The COVID-19 outbreak is disrupting supply chains of Vietnam’s automotive sector, pushing production and assembly makers into the wall.
Auto sector braces for prolonged production upheaval, illustration photo
Many domestic automobile manufacturing and assembly enterprises are currently facing difficulties due to the shortage of imported parts, especially from China, caused by the effects of the COVID-19, according to the Ministry of Industry and Trade (MoIT).
Enterprises producing and assembling commercial vehicles including trucks and buses in the country, which currently mainly import components from China, are most affected.
Truong Thanh Hoai, director of the MoIT’s Industry and Trade Department, analysed that it is difficult for high-quality raw materials and components for cars to be sourced in the short term as the global production chain is organised in a complex way and require parts to exactly meet the technical requirements.
Additionally, the import of spare parts and input materials was also affected by the epidemic’s outbreak in other countries, such as South Korea, Japan, and India.
Industry insiders said that finding alternative sources right away will be very complex, and that there is currently no escape out of the misery. It is expected that production activities would decrease significantly by mid-March if the situation is not improved.
“Enterprises need to seek other supply sources rather than from China. However, this could be a simple job for other industries, but not for auto manufacturing,” said Hoai. “The production chain will be interrupted if they lack just one small component. The reliance among countries in the production chain is very heavy.”
A domestic automobile manufacturing and assembling enterprise in the northern province of Hung Yen said that the automobile market has witnessed a gloomy picture contributed by weak demand and shortages in parts and components due to the outbreak.
He added that his company is faced with the suspended production due to a lack of components, leading to a delay in implementing the firm’s plan to launch a new model.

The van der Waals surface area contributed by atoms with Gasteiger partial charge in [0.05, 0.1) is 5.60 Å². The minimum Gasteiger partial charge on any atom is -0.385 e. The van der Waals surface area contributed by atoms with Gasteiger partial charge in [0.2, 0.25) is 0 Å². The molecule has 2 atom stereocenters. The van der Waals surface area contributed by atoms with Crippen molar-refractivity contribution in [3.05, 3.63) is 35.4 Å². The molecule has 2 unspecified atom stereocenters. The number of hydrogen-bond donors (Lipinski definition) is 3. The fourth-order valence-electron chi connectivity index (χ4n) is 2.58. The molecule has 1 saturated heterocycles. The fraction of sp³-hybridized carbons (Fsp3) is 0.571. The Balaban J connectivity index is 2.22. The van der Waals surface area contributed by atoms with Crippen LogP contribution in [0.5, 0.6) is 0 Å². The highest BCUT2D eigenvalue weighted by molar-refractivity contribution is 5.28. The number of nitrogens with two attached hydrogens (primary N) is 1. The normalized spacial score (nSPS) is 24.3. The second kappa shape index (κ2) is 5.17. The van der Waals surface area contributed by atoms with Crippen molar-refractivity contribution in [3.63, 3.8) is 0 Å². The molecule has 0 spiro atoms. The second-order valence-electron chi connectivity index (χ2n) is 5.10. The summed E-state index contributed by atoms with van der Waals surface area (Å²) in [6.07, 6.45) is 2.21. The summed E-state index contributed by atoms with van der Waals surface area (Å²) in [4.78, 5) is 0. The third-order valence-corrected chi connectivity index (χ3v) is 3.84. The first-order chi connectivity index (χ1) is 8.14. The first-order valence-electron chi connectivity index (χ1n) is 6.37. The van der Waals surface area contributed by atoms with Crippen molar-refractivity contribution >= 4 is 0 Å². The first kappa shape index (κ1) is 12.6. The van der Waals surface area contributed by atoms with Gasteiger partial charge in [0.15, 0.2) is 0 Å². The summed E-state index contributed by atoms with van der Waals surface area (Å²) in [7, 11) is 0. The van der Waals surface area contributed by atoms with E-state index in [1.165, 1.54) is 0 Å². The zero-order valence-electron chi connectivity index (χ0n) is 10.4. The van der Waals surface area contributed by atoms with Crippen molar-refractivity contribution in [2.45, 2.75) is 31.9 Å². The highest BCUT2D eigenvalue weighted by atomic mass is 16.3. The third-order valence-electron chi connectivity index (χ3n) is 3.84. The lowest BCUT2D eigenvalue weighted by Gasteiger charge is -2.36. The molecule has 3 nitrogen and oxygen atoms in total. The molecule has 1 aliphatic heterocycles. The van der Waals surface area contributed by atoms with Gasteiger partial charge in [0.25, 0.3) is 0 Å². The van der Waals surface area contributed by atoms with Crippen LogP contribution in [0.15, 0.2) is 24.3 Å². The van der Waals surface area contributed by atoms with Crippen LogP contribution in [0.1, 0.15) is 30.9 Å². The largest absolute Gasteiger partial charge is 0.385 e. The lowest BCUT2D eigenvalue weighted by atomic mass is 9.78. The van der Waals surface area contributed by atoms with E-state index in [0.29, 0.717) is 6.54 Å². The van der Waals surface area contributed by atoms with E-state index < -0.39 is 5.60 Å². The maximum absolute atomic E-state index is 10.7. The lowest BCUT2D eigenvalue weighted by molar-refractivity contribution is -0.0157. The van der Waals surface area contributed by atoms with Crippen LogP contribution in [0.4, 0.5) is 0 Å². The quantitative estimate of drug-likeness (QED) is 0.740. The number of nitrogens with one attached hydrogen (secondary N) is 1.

Previously the firm could produce and sell about 1,000 trucks a month. However, sales have been chopped by half thus far.
In 2019, Vietnam imported nearly $4 billion of auto parts, of which imports from China reached $700 million (17.5 per cent), from South Korea $1.14 billion (28.55 per cent), and from Japan $720 million (18 per cent).
The local supporting industry remains limited, with almost all components for assembly being imported. In general, although parts like tubes, tires, seats, mirrors, and batteries can be produced locally, they often do not meet the technical standards required for the automobile industry.
Up to 90 per cent of the main raw materials for the production of such components, like aluminium, plastic resin, and high-tech rubber are imported, creating higher costs in the transport, packaging, and taxes.
Currently, some foreign automobile makers like Toyota, Honda, and Ford import components from Japan and Southeast Asian countries. Meanwhile, local automobile manufacturers and assembly enterprises mainly import components from South Korea and India.
According to the foreign newswires, several component suppliers in China’s Wuhan City and Hubei provinces have alerted their customers that they are unable to maintain the supplies. Similar problems have also emerged in South Korea and will likely spread to other countries and regions as well.
The coronavirus epidemic could have a domino effect on the global automobile industry. For instance, Hyundai will suspend production in South Korea due to the outbreak that disrupted the supply of parts, following Nissan suspending auto production in Japan’s Kyushu plant.
The previous lack of coherent government policies, combined with weak incentives for completely knocked down assemblers and poor supplier presence, has resulted in a local manufacturing environment that is less attractive for automakers than in other ASEAN countries, according to the Vietnam Business Forum. VIR
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